So this highly significant environment where innumerable images intermingle and layer, where communicative actions and verbal and visual languages spread, becomes the place, the universe of images in which subjectivity takes form and where the creation of our social dimension is achieved through the visual. The diffusion of gender stereotypes is conveyed by a set of images which can act upon their target as a rhetorical instrument of manipulation and can contribute to the visual construction of social issues creating reference models as structures of social interaction[8].

The system showing the woman’s body in the media is certainly a diversified system in which the female body is deprived of its dignity, which can become the object of condemnation and which is withdrawn from the viewer only after its communicative significance has been irreversibly transferred to the semiosphere[9], but also where apparently harmless images coexist. In this second case the images reinforce the roles, attributes, references, etc… and subtly and silently concur in defining the everyday model of women, thus contributing in sustaining the stereotype. The Resolution of the European Parliament[10] has assigned the role of these images in particular to advertising and marketing, placing on them no small responsibility since they not only reflect culture but they also help to create it. Explicit reference is made to the impact that marketing and advertising can have on equality between men and women and to the fallout of discriminatory and/or degrading messages based on gender or gender stereotypes, in any form. They represent an obstacle for an equal, modern society and contribute from the child’s early years of socialization to gender discrimination which reinforces the existence of inequality between men and women throughout his or her life.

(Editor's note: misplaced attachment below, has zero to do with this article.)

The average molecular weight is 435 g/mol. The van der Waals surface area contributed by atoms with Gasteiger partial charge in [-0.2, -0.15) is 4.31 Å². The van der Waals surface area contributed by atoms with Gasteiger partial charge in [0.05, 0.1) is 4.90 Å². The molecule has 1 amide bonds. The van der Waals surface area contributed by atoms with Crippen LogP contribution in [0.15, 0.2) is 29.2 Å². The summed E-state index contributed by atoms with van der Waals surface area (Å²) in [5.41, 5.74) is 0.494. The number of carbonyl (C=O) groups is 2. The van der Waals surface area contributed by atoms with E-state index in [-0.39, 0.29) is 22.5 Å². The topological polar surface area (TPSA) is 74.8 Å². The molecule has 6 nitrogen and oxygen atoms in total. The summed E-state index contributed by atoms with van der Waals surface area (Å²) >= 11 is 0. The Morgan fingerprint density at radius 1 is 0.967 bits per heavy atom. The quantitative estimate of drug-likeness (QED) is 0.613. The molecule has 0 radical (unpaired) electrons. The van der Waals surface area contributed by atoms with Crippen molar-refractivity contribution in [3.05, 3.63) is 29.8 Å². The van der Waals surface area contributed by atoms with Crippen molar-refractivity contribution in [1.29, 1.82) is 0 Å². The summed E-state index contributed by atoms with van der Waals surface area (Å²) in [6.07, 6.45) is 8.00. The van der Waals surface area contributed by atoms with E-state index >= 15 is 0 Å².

This is an issue that Communication Design in all its expressions cannot afford to ignore.

Valeria Bucchetti, professor at Politecnico di Milano, INDACO department

Footnotes    (↵ returns to text)
  1. See especially Lorella Zanardo and Marco Malfi Chindemi’s video “Il corpo delle donne”.
  2. Among these DonneInQuota and Amiche di ABCD deserve special attentino.
  3. It is a network connecting the seven Universities of Milan and in which design disciplines are for the first time involved through the participation of the area of Communication Design of Politecnico of Milan.
  4. DCxCG, Design della Comunicazione per le Culture di Genere, (Communication Design for Gender Cultures) advanced by Giovanni Baule – and by the authors of this txt – that involved research group of Communication Design area of Politecnico of Milan.
  5. cfr. Dyer, 1993, The Matter of Images. Essays on Representation, Routledge, London.
  6. P. Montefusco, “Il macho e la checca. Modelli iconografici dell’omosessualità”, il verri, n. 4-5 (dicembre), 1997.
  7. M. S. Sapegno, “Decenni di riflessioni e di impegno: bilancio e prospettive”, in : M. S. Sapegno (a cura di), Che genere di lingua? Sessismo e potere discriminatorio delle parole, Carocci, 2010, Roma.
  8. Cfr. W.J.T. Mitchell, 2008.
  9. We are referring in particular to those campaigns which make a sexist use of the female body and the withdrawal of which has been required. See, for example, the following headlines: “Montami a costo zero”, “E tu dove glielo metteresti”, “Fidati te la do gratis”.
  10. European Parliament Resolution of 3 September 2008 on the impact of marketing and advertising on equality between men and women (2008/2038(INI)).